Entity

Time filter

Source Type

London, United Kingdom

Westerman K.,Omnibus Business Center | Gardner C.J.,University of Kent
Conservation Evidence | Year: 2013

Local and co-management approaches are increasingly adopted in marine conservation to increase compliance with rules, which is essential for effective management. Here, we evaluate an innovative approach to increasing compliance with community laws restricting access to permanently closed marine reserves within a locally managed marine area in southwest Madagascar. Drawing upon strong cultural bonds with ancestors and local taboos, permanent reserves were sanctified through a traditional ceremonies in which ancestral benediction was requested during reserve closures. We evaluated the effectiveness of the ceremonies in increasing respect for the rules through structured interviews with 161 fishers and local leaders from 10 villages located near established permanent reserves. Almost half of the respondents believed that respect for the rules is increased by the ceremonies. If this is reflected in actual behaviour change, it will help reduce rule infringement, enforcement costs and social conflict. At a one-off cost of approximately 500 US$ each, we believe the ceremonies provide value-for-money as a conservation intervention in the context of southwest Madagascar. Source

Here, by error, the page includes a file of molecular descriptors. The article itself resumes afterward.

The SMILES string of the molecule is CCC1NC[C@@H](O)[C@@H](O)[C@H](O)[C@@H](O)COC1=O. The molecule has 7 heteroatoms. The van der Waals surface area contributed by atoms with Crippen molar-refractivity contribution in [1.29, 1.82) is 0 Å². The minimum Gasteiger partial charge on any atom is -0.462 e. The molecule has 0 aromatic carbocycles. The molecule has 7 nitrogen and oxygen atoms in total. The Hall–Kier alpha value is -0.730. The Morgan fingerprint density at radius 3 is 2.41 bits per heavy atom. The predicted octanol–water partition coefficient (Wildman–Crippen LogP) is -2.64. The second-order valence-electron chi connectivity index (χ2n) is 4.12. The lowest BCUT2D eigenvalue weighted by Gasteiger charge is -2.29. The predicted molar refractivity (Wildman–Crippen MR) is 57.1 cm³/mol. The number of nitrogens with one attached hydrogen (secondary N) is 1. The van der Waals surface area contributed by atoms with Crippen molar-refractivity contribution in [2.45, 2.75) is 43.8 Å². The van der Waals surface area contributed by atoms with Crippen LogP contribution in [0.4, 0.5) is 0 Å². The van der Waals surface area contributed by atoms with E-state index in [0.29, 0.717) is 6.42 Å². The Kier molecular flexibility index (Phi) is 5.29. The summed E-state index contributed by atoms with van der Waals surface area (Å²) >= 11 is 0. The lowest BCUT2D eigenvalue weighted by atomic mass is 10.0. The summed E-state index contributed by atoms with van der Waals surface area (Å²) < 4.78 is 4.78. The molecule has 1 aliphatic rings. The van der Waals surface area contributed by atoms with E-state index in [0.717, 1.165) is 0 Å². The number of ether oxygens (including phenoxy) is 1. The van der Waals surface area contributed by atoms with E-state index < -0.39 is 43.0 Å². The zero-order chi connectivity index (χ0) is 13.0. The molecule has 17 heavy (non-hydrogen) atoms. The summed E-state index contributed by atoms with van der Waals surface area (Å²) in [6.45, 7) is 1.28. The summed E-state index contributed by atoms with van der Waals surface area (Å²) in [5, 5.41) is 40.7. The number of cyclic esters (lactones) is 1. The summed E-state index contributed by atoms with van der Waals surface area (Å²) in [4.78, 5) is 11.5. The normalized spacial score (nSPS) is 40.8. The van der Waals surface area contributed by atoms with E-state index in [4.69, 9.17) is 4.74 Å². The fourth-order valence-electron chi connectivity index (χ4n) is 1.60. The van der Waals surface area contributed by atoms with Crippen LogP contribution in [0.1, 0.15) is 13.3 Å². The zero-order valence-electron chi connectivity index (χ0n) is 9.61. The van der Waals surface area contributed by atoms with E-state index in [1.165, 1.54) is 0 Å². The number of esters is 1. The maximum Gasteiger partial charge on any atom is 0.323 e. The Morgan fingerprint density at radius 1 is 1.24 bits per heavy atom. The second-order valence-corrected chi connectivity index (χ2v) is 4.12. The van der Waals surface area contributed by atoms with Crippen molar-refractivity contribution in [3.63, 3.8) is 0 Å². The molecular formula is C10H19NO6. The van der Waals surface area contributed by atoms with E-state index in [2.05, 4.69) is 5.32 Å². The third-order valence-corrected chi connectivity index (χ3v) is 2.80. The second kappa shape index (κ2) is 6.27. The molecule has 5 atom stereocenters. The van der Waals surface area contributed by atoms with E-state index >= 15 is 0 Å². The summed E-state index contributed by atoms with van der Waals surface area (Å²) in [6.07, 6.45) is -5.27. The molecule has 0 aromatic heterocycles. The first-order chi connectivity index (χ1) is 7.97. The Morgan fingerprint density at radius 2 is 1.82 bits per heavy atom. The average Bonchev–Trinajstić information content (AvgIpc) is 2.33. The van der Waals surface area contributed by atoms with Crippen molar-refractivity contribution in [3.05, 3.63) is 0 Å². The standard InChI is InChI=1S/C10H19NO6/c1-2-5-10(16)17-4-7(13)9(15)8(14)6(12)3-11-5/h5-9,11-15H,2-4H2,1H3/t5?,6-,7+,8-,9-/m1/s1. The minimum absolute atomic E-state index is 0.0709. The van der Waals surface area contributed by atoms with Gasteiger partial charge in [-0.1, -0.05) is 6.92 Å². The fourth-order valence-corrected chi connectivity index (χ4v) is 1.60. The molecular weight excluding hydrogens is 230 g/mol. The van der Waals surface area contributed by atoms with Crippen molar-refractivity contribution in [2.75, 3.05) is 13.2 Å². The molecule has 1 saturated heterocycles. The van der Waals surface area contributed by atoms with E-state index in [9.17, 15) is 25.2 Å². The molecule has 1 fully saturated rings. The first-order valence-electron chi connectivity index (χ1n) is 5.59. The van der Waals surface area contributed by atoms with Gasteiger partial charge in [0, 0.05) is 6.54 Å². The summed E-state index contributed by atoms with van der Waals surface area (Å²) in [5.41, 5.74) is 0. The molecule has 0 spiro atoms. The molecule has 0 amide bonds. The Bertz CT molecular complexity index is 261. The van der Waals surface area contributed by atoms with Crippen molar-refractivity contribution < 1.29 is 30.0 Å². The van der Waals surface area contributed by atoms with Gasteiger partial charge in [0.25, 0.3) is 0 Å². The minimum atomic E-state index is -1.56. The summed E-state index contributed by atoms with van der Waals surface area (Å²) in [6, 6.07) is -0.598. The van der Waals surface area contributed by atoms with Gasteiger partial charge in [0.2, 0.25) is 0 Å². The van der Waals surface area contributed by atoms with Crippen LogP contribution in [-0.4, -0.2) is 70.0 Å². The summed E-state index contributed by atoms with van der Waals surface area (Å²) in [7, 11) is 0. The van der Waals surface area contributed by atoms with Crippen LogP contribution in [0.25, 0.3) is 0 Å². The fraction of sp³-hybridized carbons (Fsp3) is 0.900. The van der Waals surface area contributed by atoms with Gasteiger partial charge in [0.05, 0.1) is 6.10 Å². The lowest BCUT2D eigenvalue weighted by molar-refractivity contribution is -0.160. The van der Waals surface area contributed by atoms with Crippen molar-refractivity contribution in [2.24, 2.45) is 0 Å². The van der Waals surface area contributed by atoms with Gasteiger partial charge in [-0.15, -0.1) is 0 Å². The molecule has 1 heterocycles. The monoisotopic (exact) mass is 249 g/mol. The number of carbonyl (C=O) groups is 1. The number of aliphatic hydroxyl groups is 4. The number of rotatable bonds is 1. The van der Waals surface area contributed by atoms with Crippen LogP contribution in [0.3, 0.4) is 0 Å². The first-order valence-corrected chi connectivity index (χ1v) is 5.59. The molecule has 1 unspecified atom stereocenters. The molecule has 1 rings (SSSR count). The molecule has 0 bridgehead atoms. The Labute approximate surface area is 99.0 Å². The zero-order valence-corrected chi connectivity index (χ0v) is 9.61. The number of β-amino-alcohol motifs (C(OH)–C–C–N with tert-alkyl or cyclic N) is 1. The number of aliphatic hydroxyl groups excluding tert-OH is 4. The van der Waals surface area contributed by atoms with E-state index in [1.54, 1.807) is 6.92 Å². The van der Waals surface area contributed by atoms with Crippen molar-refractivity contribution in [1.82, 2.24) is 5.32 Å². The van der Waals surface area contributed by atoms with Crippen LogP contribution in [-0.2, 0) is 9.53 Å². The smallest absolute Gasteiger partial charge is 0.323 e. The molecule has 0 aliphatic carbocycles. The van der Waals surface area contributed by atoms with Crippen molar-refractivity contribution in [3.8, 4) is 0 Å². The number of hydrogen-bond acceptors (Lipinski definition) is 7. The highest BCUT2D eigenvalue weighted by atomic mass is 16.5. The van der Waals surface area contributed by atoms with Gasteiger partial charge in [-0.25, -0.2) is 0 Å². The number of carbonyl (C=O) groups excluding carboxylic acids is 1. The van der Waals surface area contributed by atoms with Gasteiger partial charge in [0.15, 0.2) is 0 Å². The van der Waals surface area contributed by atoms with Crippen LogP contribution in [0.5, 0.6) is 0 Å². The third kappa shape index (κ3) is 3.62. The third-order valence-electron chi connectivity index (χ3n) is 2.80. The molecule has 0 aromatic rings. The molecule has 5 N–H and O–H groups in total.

Humber F.,Omnibus Business Center | Humber F.,University of Exeter | Godley B.J.,University of Exeter | Broderick A.C.,University of Exeter
Diversity and Distributions | Year: 2014